mature athletes

Your mental climate during workouts is one of the most significant factors for success. Here's how to optimize it.
The body pursues different strategies for dealing with resistance exercise as we age, but that doesn't mean you can't get stronger.
My groin and elbow were much better this week. I'm starting to feel like I might have a fighting chance.
Specificity is both necessary and problematic. Not enough and you don’t make progress. Too much and you’ll fall prey to stagnation.
I'm just not able to get any quality work in, and fooling around in the gym with light weights is incredibly aggravating.
With these workouts from strength and conditioning coach Tom Kelso, aging can be an opportunity to get stronger than ever.
I often wonder: If my sole or primary objective was to feel as good as possible at age eighty, would I still lift as hard as I do?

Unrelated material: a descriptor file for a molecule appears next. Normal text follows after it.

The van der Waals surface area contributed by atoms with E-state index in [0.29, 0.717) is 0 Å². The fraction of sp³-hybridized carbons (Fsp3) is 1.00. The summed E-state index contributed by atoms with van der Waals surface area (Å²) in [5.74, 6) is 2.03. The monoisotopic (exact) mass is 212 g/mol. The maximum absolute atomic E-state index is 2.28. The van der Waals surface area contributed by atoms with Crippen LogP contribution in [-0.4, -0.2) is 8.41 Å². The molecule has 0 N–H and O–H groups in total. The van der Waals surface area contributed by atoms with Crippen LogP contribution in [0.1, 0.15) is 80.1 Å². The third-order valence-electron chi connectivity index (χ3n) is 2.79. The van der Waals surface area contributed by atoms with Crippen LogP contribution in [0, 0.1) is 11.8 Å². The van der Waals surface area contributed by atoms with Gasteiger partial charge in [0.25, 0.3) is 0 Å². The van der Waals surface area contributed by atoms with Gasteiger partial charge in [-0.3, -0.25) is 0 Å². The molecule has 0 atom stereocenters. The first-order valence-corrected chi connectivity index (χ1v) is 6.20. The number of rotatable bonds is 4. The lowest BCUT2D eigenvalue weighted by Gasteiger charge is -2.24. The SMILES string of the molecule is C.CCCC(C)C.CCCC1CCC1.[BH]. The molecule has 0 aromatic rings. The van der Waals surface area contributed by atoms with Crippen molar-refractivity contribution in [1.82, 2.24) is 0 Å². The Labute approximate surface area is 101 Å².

“My trainer says that if you eat too much protein, it’ll turn to fat.” What's wrong with this statement?
The most remarkable thing about my workouts lately is that they’re not at all remarkable.
How do we put all health and fitness needs together for a middle-aged athlete who wants to be able to cope with most of what life throws at him?
My orthopedic health is holding up great, and I had another productive week of training.
My seventy-year-old client is quite special. She is also my mother and longest serving client, having been trained by me for more than twenty years now.
This week I had to work around some groin, neck, and wrist issues, but I was still able to train.
For the first time since starting the Matt Kroc deadlift cycle, I’m feeling confident that I’ll make it through the entire sixteen weeks.
The most successful people keep constant pressure on themselves. This is the price that must be paid for excellence.
The most important thing to realize is that though you may feel like a young you, your body has other ideas.
To be successful in lifting, you have to use the greatest amount of intensity that you can sustain long-term.